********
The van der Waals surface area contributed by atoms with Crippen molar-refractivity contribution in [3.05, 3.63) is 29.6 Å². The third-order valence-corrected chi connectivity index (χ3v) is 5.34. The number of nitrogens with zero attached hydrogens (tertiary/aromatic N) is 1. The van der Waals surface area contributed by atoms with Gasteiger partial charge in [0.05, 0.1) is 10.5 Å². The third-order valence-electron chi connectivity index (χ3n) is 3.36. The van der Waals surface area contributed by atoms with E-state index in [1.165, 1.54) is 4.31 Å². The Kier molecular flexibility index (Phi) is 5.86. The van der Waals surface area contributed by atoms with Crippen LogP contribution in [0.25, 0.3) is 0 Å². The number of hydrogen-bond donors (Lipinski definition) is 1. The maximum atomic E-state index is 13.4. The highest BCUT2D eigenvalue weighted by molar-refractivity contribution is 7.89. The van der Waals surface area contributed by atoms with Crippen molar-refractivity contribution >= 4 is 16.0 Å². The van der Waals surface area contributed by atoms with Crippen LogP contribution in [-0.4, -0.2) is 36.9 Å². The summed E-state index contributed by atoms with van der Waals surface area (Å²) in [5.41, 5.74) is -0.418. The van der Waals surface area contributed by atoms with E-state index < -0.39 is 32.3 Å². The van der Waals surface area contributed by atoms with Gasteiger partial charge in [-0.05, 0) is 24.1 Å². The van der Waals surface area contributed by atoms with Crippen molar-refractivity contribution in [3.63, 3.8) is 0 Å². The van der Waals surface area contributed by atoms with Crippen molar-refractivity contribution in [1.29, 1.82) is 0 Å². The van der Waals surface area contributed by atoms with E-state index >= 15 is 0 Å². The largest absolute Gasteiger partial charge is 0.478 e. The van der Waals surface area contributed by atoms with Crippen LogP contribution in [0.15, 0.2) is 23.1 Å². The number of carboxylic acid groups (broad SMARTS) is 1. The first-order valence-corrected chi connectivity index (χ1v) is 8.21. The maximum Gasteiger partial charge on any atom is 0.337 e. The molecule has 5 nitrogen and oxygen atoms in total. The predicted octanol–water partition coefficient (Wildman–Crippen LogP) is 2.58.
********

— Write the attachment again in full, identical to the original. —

The van der Waals surface area contributed by atoms with Crippen molar-refractivity contribution in [3.05, 3.63) is 29.6 Å². The third-order valence-corrected chi connectivity index (χ3v) is 5.34. The number of nitrogens with zero attached hydrogens (tertiary/aromatic N) is 1. The van der Waals surface area contributed by atoms with Gasteiger partial charge in [0.05, 0.1) is 10.5 Å². The third-order valence-electron chi connectivity index (χ3n) is 3.36. The van der Waals surface area contributed by atoms with E-state index in [1.165, 1.54) is 4.31 Å². The Kier molecular flexibility index (Phi) is 5.86. The van der Waals surface area contributed by atoms with Crippen LogP contribution in [0.25, 0.3) is 0 Å². The number of hydrogen-bond donors (Lipinski definition) is 1. The maximum atomic E-state index is 13.4. The highest BCUT2D eigenvalue weighted by molar-refractivity contribution is 7.89. The van der Waals surface area contributed by atoms with Crippen molar-refractivity contribution >= 4 is 16.0 Å². The van der Waals surface area contributed by atoms with Crippen LogP contribution in [-0.4, -0.2) is 36.9 Å². The summed E-state index contributed by atoms with van der Waals surface area (Å²) in [5.41, 5.74) is -0.418. The van der Waals surface area contributed by atoms with E-state index < -0.39 is 32.3 Å². The van der Waals surface area contributed by atoms with Gasteiger partial charge in [-0.05, 0) is 24.1 Å². The van der Waals surface area contributed by atoms with Crippen molar-refractivity contribution in [3.63, 3.8) is 0 Å². The van der Waals surface area contributed by atoms with Crippen molar-refractivity contribution in [1.29, 1.82) is 0 Å². The van der Waals surface area contributed by atoms with E-state index >= 15 is 0 Å². The largest absolute Gasteiger partial charge is 0.478 e. The van der Waals surface area contributed by atoms with Crippen LogP contribution in [0.15, 0.2) is 23.1 Å². The number of carboxylic acid groups (broad SMARTS) is 1. The first-order valence-corrected chi connectivity index (χ1v) is 8.21. The maximum Gasteiger partial charge on any atom is 0.337 e. The molecule has 5 nitrogen and oxygen atoms in total. The predicted octanol–water partition coefficient (Wildman–Crippen LogP) is 2.58.